Pumps fail. Whether it is a motor that decided it has put in its 20,000 hours saying goodbye, a backflow check coming apart, someone’s soda bottle or rag, or just plain lint clogging the works, they fail. Having a secondary pump can make the solution as easy as switching some valves and energizing a starter.
I try to make sure my crew alternates weekly between these two systems, as I wish to know if a pump is sounding distressed before switching to backup, only to find out the backup is not operational.
Believe it, or not, many people have a hard time with this thinking. Their thought process is that if we leave it offline, it will still be new when we crossover. I get the thinking, but I disagree with it.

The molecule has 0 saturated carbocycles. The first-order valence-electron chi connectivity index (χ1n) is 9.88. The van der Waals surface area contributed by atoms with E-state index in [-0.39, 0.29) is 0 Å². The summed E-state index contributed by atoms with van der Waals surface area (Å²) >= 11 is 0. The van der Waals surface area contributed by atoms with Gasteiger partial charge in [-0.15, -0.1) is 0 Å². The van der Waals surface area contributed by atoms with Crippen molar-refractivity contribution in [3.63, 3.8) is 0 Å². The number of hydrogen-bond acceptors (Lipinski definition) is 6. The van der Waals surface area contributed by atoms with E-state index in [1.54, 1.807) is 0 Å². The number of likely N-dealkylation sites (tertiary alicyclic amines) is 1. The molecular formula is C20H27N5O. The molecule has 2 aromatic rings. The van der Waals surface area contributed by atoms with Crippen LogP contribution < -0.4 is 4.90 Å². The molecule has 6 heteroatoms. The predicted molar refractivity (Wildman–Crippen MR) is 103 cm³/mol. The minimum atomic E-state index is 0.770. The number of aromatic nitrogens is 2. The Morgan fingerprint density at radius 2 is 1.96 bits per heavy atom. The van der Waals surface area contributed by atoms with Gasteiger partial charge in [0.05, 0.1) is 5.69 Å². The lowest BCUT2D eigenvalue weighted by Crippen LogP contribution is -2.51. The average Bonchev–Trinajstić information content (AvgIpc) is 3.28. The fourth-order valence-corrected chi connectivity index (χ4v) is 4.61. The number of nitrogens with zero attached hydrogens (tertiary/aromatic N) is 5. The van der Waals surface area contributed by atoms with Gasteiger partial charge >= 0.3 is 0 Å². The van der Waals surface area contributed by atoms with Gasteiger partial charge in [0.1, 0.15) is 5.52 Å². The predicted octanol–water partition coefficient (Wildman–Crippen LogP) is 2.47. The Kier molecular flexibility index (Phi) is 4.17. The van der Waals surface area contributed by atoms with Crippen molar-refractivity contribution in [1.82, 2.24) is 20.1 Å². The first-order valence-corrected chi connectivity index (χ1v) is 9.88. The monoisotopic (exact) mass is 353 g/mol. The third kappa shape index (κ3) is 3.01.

You will make your own choice, but I do switch these systems over periodically for peace of mind.
I also recommend keeping some EPDM rubber on hand for the flappers that are on so many of these self-priming pumps. Or, even better, spare flappers ready to bolt in.
Actuators, I think, can be a lot easier to be ready for. Try to keep consistent in your choices. Either try to be ball valve or butterfly and either spring return or air return. You will still have different sizes to contend with, but it greatly reduces the number of parts you need on hand and facilitates a quick and easy repair.
Don’t forget to have a standalone backup pump of some sort that can get you through the inevitable “what do you mean they are both broke” occurrence.
Check back Thursday for the conclusion on electronic parts, boilers and compressors, importance of awareness and networking.
Have a question or comment? E-mail our editor Matt Poe at [email protected] .